Iraq central bank devalues dinar as oil prices hurt income

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BAGHDAD (Reuters) - Iraq’s central bank has increased the sale price of U.S. dollars to banks and currency exchange companies by 16 dinars, or 1.37 percent, as the government seeks to compensate a decline in oil revenue, a government official and the central bank said.

The sale price of the dollar “has been adjusted to 1,182 dinars,” the central bank said in a statement on Monday.

The previous price was 1,166 dinars for a dollar, Mudher Saleh, a top economic adviser to Prime Minister Haider al-Abadi and former deputy central bank governor, told Reuters.

“This is a small adjustment, it’s not a devaluation. It will increase government revenue to meet local needs,” said Saleh.

A global oversupply of crude oil has pushed prices to below $40 a barrel from more than $100 a barrel in June 2014. The government depends on oil sales for 95 percent of its revenue.

“It may be the first of many steps to reduce the budget deficit and increase the local income,” said Abdul Rahman Najm, an economics professor at several universities in Baghdad. “As no improvement in oil prices is expected, there will be more steps to reduce the value of the dinar versus the dollar.”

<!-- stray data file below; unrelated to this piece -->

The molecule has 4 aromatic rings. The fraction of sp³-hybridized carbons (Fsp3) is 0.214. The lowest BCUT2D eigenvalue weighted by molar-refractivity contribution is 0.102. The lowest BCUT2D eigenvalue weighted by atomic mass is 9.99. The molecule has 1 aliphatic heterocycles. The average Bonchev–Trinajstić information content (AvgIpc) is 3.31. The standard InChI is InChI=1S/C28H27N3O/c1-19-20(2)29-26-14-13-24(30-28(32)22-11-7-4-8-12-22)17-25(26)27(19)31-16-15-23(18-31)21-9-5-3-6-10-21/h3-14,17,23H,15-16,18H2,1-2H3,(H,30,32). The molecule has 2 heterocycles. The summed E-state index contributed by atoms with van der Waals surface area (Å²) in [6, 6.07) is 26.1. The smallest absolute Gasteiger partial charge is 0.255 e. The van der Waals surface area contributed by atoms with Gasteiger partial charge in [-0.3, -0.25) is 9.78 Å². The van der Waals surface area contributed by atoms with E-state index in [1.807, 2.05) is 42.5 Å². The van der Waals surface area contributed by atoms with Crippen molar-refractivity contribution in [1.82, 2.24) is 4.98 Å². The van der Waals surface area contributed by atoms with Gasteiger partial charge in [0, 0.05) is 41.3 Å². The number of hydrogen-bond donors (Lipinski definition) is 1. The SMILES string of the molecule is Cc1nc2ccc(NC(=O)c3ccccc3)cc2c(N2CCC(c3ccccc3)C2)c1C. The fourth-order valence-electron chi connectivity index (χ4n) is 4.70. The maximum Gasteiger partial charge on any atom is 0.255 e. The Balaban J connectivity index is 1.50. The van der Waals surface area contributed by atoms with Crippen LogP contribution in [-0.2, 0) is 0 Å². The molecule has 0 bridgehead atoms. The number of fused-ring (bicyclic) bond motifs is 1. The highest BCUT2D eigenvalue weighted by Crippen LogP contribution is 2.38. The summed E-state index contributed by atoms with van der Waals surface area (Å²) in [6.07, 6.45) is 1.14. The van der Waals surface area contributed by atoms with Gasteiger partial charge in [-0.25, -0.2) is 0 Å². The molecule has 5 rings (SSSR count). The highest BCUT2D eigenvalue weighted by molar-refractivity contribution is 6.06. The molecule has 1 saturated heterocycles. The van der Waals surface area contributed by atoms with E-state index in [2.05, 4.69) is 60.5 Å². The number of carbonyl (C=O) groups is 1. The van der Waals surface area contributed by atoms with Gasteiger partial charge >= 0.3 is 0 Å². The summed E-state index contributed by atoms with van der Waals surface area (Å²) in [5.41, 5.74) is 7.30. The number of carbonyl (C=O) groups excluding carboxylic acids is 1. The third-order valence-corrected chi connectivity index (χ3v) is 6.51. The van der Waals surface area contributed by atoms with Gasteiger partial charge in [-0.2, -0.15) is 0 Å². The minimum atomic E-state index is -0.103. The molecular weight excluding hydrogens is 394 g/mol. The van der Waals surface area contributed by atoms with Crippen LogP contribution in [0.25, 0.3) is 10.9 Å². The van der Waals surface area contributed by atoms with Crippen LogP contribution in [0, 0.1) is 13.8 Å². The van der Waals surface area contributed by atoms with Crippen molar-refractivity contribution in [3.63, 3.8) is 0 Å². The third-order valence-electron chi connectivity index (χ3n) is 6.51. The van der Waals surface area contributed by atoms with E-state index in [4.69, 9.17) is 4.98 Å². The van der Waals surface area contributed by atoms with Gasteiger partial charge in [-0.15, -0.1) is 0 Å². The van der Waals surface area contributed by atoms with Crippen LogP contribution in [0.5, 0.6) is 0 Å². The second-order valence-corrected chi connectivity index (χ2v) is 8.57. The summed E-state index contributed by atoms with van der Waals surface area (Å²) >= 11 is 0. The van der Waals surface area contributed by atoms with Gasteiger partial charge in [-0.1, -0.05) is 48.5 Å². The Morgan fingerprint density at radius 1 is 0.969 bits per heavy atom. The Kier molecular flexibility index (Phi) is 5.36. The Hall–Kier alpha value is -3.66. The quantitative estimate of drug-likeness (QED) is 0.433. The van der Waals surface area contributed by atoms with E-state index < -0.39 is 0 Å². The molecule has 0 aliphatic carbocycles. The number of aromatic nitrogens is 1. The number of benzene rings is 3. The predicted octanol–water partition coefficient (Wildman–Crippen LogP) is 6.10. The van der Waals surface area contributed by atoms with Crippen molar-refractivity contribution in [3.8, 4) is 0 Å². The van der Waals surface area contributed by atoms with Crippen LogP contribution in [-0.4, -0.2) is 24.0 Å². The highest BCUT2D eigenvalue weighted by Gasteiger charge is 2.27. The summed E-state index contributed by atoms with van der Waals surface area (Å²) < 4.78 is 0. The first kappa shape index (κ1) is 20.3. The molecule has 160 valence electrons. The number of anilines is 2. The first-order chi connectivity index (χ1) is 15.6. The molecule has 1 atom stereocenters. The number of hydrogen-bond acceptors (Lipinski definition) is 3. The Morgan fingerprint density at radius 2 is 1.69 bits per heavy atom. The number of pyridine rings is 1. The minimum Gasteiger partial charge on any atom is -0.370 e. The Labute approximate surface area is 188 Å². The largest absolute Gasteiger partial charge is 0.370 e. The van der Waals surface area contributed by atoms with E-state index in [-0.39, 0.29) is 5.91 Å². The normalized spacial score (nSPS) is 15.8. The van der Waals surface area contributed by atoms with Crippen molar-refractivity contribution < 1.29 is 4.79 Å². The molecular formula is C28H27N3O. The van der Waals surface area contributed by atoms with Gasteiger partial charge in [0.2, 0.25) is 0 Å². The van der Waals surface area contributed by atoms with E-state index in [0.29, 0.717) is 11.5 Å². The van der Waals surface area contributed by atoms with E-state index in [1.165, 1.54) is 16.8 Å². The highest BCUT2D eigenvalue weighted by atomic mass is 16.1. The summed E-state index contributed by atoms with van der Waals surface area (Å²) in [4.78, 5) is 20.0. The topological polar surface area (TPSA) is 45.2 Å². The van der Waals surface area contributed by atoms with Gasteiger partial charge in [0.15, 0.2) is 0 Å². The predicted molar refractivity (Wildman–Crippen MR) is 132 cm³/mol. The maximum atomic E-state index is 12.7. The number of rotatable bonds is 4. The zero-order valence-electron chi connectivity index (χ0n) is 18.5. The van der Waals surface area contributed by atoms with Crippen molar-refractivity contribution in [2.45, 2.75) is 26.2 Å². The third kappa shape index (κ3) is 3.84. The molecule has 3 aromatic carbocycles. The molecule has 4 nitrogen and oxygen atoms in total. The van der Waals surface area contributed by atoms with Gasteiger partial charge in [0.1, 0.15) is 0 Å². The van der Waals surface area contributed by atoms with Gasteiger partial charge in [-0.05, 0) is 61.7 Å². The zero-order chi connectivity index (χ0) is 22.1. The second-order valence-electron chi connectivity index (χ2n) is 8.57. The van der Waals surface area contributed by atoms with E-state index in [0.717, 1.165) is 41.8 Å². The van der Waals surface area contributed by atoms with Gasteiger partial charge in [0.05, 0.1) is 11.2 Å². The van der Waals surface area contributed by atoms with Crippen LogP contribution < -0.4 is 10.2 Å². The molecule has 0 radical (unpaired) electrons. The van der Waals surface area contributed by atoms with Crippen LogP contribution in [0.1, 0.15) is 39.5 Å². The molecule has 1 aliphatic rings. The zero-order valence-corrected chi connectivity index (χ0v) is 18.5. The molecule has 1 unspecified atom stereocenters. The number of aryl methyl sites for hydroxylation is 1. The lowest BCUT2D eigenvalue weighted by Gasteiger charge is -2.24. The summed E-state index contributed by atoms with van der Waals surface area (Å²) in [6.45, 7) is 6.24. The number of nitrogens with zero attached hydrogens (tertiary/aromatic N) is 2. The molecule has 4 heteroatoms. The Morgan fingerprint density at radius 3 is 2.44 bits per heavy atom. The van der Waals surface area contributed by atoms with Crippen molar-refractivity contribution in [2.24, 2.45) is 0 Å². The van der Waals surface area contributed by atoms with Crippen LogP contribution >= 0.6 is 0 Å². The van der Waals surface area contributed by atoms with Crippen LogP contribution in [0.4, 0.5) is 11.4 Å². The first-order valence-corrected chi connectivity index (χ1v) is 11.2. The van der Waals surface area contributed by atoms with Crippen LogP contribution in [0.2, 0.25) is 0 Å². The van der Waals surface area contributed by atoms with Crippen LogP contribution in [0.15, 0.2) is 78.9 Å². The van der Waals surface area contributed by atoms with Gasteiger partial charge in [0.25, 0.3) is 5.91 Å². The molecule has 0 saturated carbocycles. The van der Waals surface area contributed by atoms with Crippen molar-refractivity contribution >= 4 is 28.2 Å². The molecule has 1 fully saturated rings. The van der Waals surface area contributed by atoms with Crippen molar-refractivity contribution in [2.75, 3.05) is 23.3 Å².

“Iraq needs large revenues to continue the war on Daesh,” he added, using a local derogatory name of Islamic State, the group that seized large swathes of territory in the north and the west of the country.

Iraq’s armed forces on Sunday said they are preparing to launch a new offensive to capture Ramadi, the capital of the western province of Anbar that fell to Islamic State in May. Other cities that also remain under the militants control are Falluja and Mosul, Iraq’s second-largest city.

The oil price decline forced the government to cut its spending to 105.8 trillion dinars in the 2016 budget, compared with a spending forecast of 119 trillion dinars in 2015. The budget deficit next year is set at 24 trillion dinars, about the same as this year’s 25 trillion-dinar forecast.

Reporting by Ahmed Rasheed; Writing by Maher Chmaytelli; Editing by Hugh Lawson